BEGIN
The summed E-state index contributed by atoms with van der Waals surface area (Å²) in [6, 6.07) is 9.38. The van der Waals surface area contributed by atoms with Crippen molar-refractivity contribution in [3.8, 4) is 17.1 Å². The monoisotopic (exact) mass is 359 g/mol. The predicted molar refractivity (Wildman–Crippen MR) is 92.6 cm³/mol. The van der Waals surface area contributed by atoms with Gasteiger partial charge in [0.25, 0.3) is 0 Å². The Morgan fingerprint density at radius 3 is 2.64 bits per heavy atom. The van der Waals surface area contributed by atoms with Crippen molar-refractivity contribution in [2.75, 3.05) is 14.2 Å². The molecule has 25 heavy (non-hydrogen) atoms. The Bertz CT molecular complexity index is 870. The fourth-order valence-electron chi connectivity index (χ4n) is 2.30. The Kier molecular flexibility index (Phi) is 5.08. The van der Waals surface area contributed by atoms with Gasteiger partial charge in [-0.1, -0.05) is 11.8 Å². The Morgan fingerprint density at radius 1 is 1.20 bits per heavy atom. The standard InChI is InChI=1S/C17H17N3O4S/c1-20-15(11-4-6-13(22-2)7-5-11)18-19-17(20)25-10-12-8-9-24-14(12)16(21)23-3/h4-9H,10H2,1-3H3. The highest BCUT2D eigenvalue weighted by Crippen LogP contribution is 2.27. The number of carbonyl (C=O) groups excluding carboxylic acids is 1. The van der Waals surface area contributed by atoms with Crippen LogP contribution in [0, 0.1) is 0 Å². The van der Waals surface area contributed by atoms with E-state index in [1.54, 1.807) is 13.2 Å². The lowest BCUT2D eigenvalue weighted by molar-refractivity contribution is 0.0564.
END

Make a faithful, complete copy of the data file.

The summed E-state index contributed by atoms with van der Waals surface area (Å²) in [6, 6.07) is 9.38. The van der Waals surface area contributed by atoms with Crippen molar-refractivity contribution in [3.8, 4) is 17.1 Å². The monoisotopic (exact) mass is 359 g/mol. The predicted molar refractivity (Wildman–Crippen MR) is 92.6 cm³/mol. The van der Waals surface area contributed by atoms with Gasteiger partial charge in [0.25, 0.3) is 0 Å². The Morgan fingerprint density at radius 3 is 2.64 bits per heavy atom. The van der Waals surface area contributed by atoms with Crippen molar-refractivity contribution in [2.75, 3.05) is 14.2 Å². The molecule has 25 heavy (non-hydrogen) atoms. The Bertz CT molecular complexity index is 870. The fourth-order valence-electron chi connectivity index (χ4n) is 2.30. The Kier molecular flexibility index (Phi) is 5.08. The van der Waals surface area contributed by atoms with Gasteiger partial charge in [-0.1, -0.05) is 11.8 Å². The Morgan fingerprint density at radius 1 is 1.20 bits per heavy atom. The standard InChI is InChI=1S/C17H17N3O4S/c1-20-15(11-4-6-13(22-2)7-5-11)18-19-17(20)25-10-12-8-9-24-14(12)16(21)23-3/h4-9H,10H2,1-3H3. The highest BCUT2D eigenvalue weighted by Crippen LogP contribution is 2.27. The number of carbonyl (C=O) groups excluding carboxylic acids is 1. The van der Waals surface area contributed by atoms with Crippen LogP contribution in [0, 0.1) is 0 Å². The van der Waals surface area contributed by atoms with E-state index in [1.54, 1.807) is 13.2 Å². The lowest BCUT2D eigenvalue weighted by molar-refractivity contribution is 0.0564.